What the article is really about though is planning your games, and figuring out what you can reasonably play in the time you have. So I hope you enjoy my contribution to Old Stuff Day, next time back to another review of 15mm plastic tanks and soldiers.
Hey guys, welcome to post 30 of Blood and Blades. Today I am going to share with you photos of a mega battle I played in yesterday and talk about was the title suggests, when should you say stop and quit adding more and more points to one of your games. First off lets start with a pic of the insanity.
This photo was taken just after I had finished deployment at the bottom of turn 2. As you can see the board is littered with all sort of models and combats and firefights are raging everywhere. This brings me to part one of figuring out how many points to play. In my experience, a person can handle roughly 3 to 4,000pts of models effectively and still play in a reasonable amount of time. To be honest, neither of us know exactly how many points were on each side, but Chris was using 3 Battle Companies and 2 Reserve Companies (1 Tactical one Assault) plus a good number of supporting vehicles and Dreadnoughts. I was using components of my Blood Angels, Bloodwing, Howling Griffons, Renegade IG, Chaos Space Marines, Chaos Daemons, and Ork armies. By our estimates is that the game was close to a 30K vs 25K plus planet strike defenses. Pretty cool is you ask me.
To get back on topic, this is a pic of what the table looked like after Chris finished his deployment on turn 1, which took more then 2 hours I might add. The important thing to note here is how much time do you have to play the game. When Chris and I were setting up we thought we had all the time in the world, and took it very easy and talked and did not really focus on deploying. This made turn 1 take 4 hours to play. Chris finished deploying at 4pm and turn 1 was over at 8pm. Obviously we let the shear scale of the game get away from us and did not budget our time well.
Now if that is what you want, to just throw all your models on the board and see what there is to see, cool, do it. That is what this game very quickly became as we realized we were not going to get to finish the game as midnight got closer and closer and Chris's wife began to text more and more frequently. So lets go over what you should plan for.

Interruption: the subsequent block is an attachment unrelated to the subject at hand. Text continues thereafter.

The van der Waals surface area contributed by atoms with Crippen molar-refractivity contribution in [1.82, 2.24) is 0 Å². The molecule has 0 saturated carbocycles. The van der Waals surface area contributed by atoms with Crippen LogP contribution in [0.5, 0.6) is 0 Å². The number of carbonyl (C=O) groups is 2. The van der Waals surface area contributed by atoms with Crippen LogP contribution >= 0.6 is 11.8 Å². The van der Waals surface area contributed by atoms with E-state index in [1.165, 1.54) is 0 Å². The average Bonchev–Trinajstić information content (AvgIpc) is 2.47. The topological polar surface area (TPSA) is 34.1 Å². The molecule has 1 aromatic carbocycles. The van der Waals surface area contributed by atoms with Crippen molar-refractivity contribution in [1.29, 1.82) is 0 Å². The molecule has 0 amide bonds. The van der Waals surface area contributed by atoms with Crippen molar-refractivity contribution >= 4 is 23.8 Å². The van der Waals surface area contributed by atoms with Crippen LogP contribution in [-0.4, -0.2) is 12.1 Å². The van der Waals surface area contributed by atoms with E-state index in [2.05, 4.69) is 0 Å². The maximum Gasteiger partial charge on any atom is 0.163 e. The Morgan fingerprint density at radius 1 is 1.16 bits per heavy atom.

- Plan ahead, figure out how much time to want to spend playing and pick a point size based on that. A 2K game should take about 2 hours, with each additional 1000pts adding on in my estimate an additional 1 hour of play time. So a 3K game should last 3 hours, a 5K game 5 hours, etc. Also note that the you can divide the game size by the number of players and apply my 1K to 1 hour formula. Just for every 4-5 players and 4-5K of stuff add +1 hour. So 5 players per side playing 20K should take (20/5=4) 4 hours +1 hour for the number of players and +1 hour for the size of the game which is roughly a 6 hour game.
- Budget your time, keeping an eye on the clock and setting time limits for turns or phases of turns can get games moving faster. In big Apocalypse games, with many many players per side I suggest 30 minute turns. This forces players to do what is important and not let the game get bogged down by finishing every little thing. Often times in mega games, the important thing to do is the stuff that will have battle sweeping effects and leave those 200 lasguns firing at 5 tactical marines alone.
- Stick to your plan, every plan is going to change once things get going, but expect that. That said, you should still try to stay on plan as much as possible, if you just throw it out then you are guaranteed not to finish your game.
- Play for Fun, not to win. Often times players do not understand what these big games are about. They will take the nastiest, meanest, craziest army the can come up with and end up not having fun because the are worried about winning the whole time. Big games are meant to be a fun time where you and your opponent can pull out your armies and show off those models you do not get to use that often in regular games. For example Chris had 28 tactical squads in our games, 28. 3, 4 yeah that is all you usually see in a normal game of 40K, but 28 on the table all at once, and an additional 12 or so assault squads is a sight to see. Remember, you and your opponent want to have fun, use some stuff you haven't used, and just fill up the table with stuff. If you keep that in mind you will have a great game.
- Rules are not as important in big games as they are in smaller ones. Do not nitpick as much as you would in a normal game. Cool things can and will happen in big games, let them even if to do so isn't quite in the rules, the game will be more memorable that way.